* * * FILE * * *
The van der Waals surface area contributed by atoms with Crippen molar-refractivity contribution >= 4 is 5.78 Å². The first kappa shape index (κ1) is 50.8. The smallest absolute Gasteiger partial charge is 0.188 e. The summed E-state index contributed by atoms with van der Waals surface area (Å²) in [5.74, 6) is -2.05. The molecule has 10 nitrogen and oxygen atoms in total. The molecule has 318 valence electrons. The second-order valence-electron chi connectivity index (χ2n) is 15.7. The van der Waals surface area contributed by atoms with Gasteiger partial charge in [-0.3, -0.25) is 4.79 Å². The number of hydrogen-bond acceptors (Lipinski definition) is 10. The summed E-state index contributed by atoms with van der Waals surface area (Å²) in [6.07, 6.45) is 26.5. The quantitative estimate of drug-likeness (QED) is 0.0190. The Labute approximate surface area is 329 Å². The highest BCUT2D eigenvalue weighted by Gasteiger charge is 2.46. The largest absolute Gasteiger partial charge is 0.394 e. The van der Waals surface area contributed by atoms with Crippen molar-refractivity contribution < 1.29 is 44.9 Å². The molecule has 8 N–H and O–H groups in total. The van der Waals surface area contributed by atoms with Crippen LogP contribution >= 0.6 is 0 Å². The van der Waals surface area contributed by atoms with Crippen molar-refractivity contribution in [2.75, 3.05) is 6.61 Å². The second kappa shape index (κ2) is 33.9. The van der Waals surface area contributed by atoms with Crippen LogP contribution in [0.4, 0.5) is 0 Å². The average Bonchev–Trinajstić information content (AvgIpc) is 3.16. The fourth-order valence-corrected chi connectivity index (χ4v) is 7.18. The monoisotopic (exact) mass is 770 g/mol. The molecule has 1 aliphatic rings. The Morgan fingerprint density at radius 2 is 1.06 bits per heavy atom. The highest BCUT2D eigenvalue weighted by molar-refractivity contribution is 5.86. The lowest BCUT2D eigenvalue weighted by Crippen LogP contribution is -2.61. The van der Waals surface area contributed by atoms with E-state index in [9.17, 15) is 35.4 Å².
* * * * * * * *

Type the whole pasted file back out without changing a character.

The van der Waals surface area contributed by atoms with Crippen molar-refractivity contribution >= 4 is 5.78 Å². The first kappa shape index (κ1) is 50.8. The smallest absolute Gasteiger partial charge is 0.188 e. The summed E-state index contributed by atoms with van der Waals surface area (Å²) in [5.74, 6) is -2.05. The molecule has 10 nitrogen and oxygen atoms in total. The molecule has 318 valence electrons. The second-order valence-electron chi connectivity index (χ2n) is 15.7. The van der Waals surface area contributed by atoms with Gasteiger partial charge in [-0.3, -0.25) is 4.79 Å². The number of hydrogen-bond acceptors (Lipinski definition) is 10. The summed E-state index contributed by atoms with van der Waals surface area (Å²) in [6.07, 6.45) is 26.5. The quantitative estimate of drug-likeness (QED) is 0.0190. The Labute approximate surface area is 329 Å². The highest BCUT2D eigenvalue weighted by Gasteiger charge is 2.46. The largest absolute Gasteiger partial charge is 0.394 e. The van der Waals surface area contributed by atoms with Crippen molar-refractivity contribution < 1.29 is 44.9 Å². The molecule has 8 N–H and O–H groups in total. The van der Waals surface area contributed by atoms with Crippen LogP contribution >= 0.6 is 0 Å². The van der Waals surface area contributed by atoms with Crippen molar-refractivity contribution in [2.75, 3.05) is 6.61 Å². The second kappa shape index (κ2) is 33.9. The van der Waals surface area contributed by atoms with Crippen LogP contribution in [0.4, 0.5) is 0 Å². The average Bonchev–Trinajstić information content (AvgIpc) is 3.16. The fourth-order valence-corrected chi connectivity index (χ4v) is 7.18. The monoisotopic (exact) mass is 770 g/mol. The molecule has 1 aliphatic rings. The Morgan fingerprint density at radius 2 is 1.06 bits per heavy atom. The highest BCUT2D eigenvalue weighted by molar-refractivity contribution is 5.86. The lowest BCUT2D eigenvalue weighted by Crippen LogP contribution is -2.61. The van der Waals surface area contributed by atoms with E-state index in [9.17, 15) is 35.4 Å².